Treasure Island (Sky 1) - Toby Regbo interview
Feature by Jack Foley
TOBY Regbo talks about playing Jim Hawkins in the lavish Sky1 adaptation of the classic tale Treasure Island and working with Eddie Izzard, one of his heroes.
He also talks about some of the physical challenges involved, how this latest adaptation differs from previous ones and a little about his own background. Treasure Island is available to own on Blu-ray and DVD from Monday, June 11, 2012
Q. Who is your Jim Hawkins?
Toby Regbo: Jim Hawkins is a 15-year-old kid who’s born into poverty in the mid 18th Century. He lives with his mother in an inn out of the way on the coast, off the Bristol High Road; his father has recently died. Through certain circumstances he gets hold of a map, which promises great riches hidden somewhere on an island in the Caribbean. Basically, he’s forced into being a hero – he’s not a hero innately. He doesn’t really know what doing the right thing is, to begin with. That’s what he finds out.
Q. How does he fall in with Silver?
Toby Regbo: He’s looking for a father figure, someone to attach to, someone he’s sure that he can trust. There’s Dr Livesey, who is a family friend, but he’s a coward and can’t really be relied on. Squire Trelawney is only really interested in the gold. So he turns to Silver. Silver seems to be such a loving and understanding person and they form this really special bond. But you’re never really sure where he stands – Silver is a pirate, after all.
Q. Did you get to do plenty of swashbuckling?
Toby Regbo: There is plenty of swashbuckling in the series, but to be honest I didn’t get to do much compared to everyone else. I just got really get beaten up. From start to finish, through the entire story, from beginning to end, I got kicked, punched, shot at and stabbed, and I nearly drowned a few times.
Q. What’s it like working with such big names?
Toby Regbo: It was brilliant. Eddie [Izzard] is a bit of a hero anyway. I’ve been following his comedic career forever, since I was six. So that was an absolute dream – one of the reasons that I really wanted to do this was to be able to work with him.
Q. Did you know the book beforehand?
Toby Regbo: Yeah, it’s one of my favourite books. It’s also my mum’s favourite book: she’s been reading it to me since I was little, and I’ve got this amazing copy of it with Ralph Steadman drawings, which are really dark and twisted. A lot of people think that it’s a lot lighter fantasy than it actually is: in reality it’s quite a dark, horrible story.
Q. How does this adaptation differ from previous films?
Toby Regbo: What we’re trying to do with this is flesh out the back-stories of the pirates and their characters. They’ve all got these unique, amazing looks – everyone is a real individual, which I don’t think has been done to the extent that we’re doing it in any other versions. Basically, these pirates are like the gangsters of the 18th Century, and they’ve got that kind of moral code that’s a bit like the Mafia.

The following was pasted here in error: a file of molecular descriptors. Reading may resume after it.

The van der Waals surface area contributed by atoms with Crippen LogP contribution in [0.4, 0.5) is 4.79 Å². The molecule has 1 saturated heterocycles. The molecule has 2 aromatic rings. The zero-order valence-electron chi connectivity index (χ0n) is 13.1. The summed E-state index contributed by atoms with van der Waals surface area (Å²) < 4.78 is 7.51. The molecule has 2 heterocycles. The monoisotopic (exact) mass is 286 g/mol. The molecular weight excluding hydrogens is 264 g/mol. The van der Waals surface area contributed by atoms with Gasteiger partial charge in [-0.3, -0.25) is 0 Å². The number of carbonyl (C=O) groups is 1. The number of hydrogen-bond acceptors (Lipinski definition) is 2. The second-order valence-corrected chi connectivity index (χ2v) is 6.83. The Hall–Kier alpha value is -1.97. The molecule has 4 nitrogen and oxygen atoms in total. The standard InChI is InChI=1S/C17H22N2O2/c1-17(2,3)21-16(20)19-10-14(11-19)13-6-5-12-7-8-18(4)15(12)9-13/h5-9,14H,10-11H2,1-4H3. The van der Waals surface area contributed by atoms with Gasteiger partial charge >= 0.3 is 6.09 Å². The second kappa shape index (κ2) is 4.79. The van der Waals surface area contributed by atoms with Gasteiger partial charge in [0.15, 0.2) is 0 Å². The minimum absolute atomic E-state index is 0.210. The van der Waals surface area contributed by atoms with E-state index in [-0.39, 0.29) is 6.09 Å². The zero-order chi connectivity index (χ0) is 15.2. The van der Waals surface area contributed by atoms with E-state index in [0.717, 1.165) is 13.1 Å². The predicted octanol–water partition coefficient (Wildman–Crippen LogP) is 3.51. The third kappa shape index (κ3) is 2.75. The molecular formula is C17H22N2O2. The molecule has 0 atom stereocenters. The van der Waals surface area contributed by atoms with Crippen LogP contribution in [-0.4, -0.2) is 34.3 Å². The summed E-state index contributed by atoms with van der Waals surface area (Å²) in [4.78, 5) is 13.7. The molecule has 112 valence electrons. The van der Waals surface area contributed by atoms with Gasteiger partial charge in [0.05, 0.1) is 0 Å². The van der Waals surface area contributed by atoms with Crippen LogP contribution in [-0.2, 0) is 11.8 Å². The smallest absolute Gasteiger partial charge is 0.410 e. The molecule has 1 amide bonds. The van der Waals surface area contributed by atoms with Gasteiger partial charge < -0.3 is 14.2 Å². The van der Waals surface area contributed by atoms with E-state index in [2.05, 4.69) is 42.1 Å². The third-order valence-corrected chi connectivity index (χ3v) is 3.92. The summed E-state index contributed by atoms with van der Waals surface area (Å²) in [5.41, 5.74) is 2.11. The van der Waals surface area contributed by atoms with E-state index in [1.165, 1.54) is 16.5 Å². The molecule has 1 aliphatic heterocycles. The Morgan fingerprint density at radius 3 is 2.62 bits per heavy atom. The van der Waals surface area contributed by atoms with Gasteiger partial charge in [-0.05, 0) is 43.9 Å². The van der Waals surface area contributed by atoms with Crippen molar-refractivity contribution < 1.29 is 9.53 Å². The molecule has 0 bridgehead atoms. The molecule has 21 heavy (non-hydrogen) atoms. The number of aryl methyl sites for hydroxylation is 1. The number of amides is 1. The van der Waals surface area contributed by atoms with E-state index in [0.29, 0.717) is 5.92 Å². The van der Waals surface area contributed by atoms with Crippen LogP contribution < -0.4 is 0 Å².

Q. What additions are there to the original story in this version?
Toby Regbo: There’s a prologue in this version that you’ve never seen before where we see how Silver loses his leg, and there’s a section with Captain Flint’s crew, before we’re introduced to Jim and his mother and the inn and that part of the story. And there’s a bit of back-story for Dr Livesey that’s new. I just feel like everyone is a bit more fleshed out and human with this.
Q. For Jim it’s a coming of age story. How about for you? Have you ever done anything on this scale?
Toby Regbo: I’ve never done anything this ambitious in terms of action, visuals, and cast. It’s been an amazing experience – I’ve loved every second of it. Apart from the bits in Ireland. That was too cold! It was minus 17 and I was standing up to my chest in water, in a lake, one o’clock in the morning.
Q. So you couldn’t wait to get out to Puerto Rico?
Toby Regbo: Yeah, but it was just as hard out there. I was covered in mosquito bites. I think I bled every day on this job, somewhere on my body. I got cuts and scrapes and scars all over. But it was brilliant. We had two days where we shot continuously on the ship and we got to take it out in to the bay.
Q. You’re a relative newcomer. Tell us a little bit about your background…
Toby Regbo: My family’s really large and strange. The gap between my oldest sister and my youngest brother is 40 years. I’m half Norwegian. Hence Regbo. Which is a made-up name: there are only 20 Regbos in the world and they’re all related to me. I think the reason that I’ve got that name is that my great-great-uncle or something was a snob and my family name used to be Hanson, which was quite a common name. So they changed it. I think they pulled letters out of a hat. My grandmother’s Australian and my grandfather’s Italian, and they met on board a cruise ship that my grandfather captained, and she was a ballet dancer, which I think is the most romantic mix of people you can possibly have. Then they moved to London and had my mum, and then she had me, and now I’m here as you can see.
Treasure Island is available to own on Blu-ray and DVD from Monday, June 11, 2012.